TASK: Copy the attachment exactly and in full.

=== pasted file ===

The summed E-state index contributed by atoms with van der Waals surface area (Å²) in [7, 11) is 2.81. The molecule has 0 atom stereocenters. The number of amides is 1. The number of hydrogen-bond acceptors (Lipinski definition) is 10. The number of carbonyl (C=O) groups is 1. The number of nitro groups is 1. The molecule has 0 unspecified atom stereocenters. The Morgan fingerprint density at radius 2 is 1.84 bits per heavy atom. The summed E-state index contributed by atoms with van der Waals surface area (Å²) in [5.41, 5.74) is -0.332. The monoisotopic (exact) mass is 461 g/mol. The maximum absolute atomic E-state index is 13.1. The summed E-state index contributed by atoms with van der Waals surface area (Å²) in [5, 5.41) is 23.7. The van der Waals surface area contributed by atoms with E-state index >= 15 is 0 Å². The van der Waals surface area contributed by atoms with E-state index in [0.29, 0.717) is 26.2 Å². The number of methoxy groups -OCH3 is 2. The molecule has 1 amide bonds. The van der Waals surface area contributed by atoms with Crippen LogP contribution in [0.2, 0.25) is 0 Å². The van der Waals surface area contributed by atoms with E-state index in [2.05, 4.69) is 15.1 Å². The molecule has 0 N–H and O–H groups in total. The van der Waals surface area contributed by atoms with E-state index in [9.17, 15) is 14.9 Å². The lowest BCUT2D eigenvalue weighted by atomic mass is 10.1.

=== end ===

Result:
The summed E-state index contributed by atoms with van der Waals surface area (Å²) in [7, 11) is 2.81. The molecule has 0 atom stereocenters. The number of amides is 1. The number of hydrogen-bond acceptors (Lipinski definition) is 10. The number of carbonyl (C=O) groups is 1. The number of nitro groups is 1. The molecule has 0 unspecified atom stereocenters. The Morgan fingerprint density at radius 2 is 1.84 bits per heavy atom. The summed E-state index contributed by atoms with van der Waals surface area (Å²) in [5.41, 5.74) is -0.332. The monoisotopic (exact) mass is 461 g/mol. The maximum absolute atomic E-state index is 13.1. The summed E-state index contributed by atoms with van der Waals surface area (Å²) in [5, 5.41) is 23.7. The van der Waals surface area contributed by atoms with E-state index >= 15 is 0 Å². The van der Waals surface area contributed by atoms with E-state index in [0.29, 0.717) is 26.2 Å². The number of methoxy groups -OCH3 is 2. The molecule has 1 amide bonds. The van der Waals surface area contributed by atoms with Crippen LogP contribution in [0.2, 0.25) is 0 Å². The van der Waals surface area contributed by atoms with E-state index in [2.05, 4.69) is 15.1 Å². The molecule has 0 N–H and O–H groups in total. The van der Waals surface area contributed by atoms with E-state index in [9.17, 15) is 14.9 Å². The lowest BCUT2D eigenvalue weighted by atomic mass is 10.1.